Amazon Is Turning Some Whole Foods Markets Into 'Dark Stores'

Online grocery shopping demand is so great during the coronavirus pandemic that (NASDAQ: AMZN) is closing off some of its Whole Foods stores to customers and turning them into fulfillment centers.

A number of supermarkets have been forced to create so-called "dark stores," or physical stores that are only open to employees who work to fulfill orders for delivery and pickup from other nearby stores.

Whole Foods employees picking online orders

Image source:

Prioritizing online demand

In an update on Amazon's company blog, Vice President of Grocery Delivery Stephenie Landry said Amazon's Woodland Hills, California, Whole Foods store has instead converted into a dark store. Originally scheduled to open in February, Landry says the store is now "a temporary online-only store, focused exclusively on fulfilling grocery delivery orders."

Other grocery stores have been forced to make similar moves due to the increased demand and new limitations like reduced store hours and customer capacity that govern the way consumers can shop physical stores.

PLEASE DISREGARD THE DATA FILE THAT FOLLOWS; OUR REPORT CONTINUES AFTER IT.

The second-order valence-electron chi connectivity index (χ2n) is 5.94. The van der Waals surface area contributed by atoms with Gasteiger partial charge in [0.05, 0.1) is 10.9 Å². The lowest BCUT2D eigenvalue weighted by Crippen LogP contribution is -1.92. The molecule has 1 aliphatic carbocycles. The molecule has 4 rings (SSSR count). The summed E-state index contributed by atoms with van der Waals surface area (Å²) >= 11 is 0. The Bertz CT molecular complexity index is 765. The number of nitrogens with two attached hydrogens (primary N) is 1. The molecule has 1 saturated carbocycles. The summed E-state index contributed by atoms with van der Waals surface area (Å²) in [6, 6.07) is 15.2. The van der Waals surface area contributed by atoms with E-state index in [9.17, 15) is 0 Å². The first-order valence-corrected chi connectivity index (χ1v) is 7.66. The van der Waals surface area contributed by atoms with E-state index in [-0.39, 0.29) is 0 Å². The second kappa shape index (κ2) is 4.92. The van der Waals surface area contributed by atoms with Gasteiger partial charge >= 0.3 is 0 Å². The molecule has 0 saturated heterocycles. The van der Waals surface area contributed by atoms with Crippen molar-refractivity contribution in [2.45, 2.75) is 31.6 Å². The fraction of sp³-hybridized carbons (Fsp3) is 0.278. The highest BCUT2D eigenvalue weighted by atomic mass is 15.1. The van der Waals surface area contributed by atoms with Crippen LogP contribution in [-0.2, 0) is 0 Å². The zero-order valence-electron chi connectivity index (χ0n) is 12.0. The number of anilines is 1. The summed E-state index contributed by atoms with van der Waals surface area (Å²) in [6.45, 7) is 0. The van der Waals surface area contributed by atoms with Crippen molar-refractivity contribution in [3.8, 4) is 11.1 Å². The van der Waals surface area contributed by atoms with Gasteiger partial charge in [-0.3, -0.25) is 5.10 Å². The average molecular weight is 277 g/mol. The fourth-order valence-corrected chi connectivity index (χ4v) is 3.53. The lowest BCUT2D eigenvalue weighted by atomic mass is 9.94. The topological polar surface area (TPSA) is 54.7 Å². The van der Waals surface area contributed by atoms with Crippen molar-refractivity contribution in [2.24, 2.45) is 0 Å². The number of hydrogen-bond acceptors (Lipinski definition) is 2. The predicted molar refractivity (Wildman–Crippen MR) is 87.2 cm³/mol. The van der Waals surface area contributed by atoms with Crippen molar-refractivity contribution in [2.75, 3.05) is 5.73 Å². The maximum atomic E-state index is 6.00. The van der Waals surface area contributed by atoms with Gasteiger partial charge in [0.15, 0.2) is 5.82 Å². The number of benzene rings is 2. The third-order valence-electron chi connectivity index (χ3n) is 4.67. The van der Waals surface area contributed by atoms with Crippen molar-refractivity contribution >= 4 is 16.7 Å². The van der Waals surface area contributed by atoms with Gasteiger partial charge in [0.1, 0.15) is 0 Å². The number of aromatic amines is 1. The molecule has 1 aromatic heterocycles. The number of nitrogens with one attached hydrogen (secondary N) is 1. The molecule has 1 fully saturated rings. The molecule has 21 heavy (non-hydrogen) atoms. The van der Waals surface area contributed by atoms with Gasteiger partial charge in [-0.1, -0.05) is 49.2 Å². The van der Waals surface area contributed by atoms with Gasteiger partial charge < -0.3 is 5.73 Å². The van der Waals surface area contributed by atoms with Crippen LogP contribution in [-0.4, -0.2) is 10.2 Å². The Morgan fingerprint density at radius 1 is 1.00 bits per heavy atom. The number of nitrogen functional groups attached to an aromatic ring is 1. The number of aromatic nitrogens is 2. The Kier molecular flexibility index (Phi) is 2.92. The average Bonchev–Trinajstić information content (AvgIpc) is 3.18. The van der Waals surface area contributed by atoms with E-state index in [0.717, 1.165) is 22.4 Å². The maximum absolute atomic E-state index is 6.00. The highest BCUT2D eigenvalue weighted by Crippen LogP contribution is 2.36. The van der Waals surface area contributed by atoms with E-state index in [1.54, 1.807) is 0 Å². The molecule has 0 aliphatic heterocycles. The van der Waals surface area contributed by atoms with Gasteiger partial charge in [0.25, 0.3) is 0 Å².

Kroger (NYSE: KR), for example, recently converted one of its Cincinnati, Ohio, stores to a dark-store fulfillment center, while Giant Eagle has switched over several of its grocery stores to online order fulfillment.

Amazon has seen such a large uptick in online grocery shopping that it has begun putting new customers on a waiting list so it can catch up with existing customer orders.

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John Mackey, CEO of Whole Foods Market, an Amazon subsidiary, is a member of The Motley Fool's board of directors. Rich Duprey has no position in any of the stocks mentioned. The Motley Fool owns shares of and recommends Amazon and recommends the following options: short January 2022 $1940 calls on Amazon and long January 2022 $1920 calls on Amazon. The Motley Fool has a disclosure policy.

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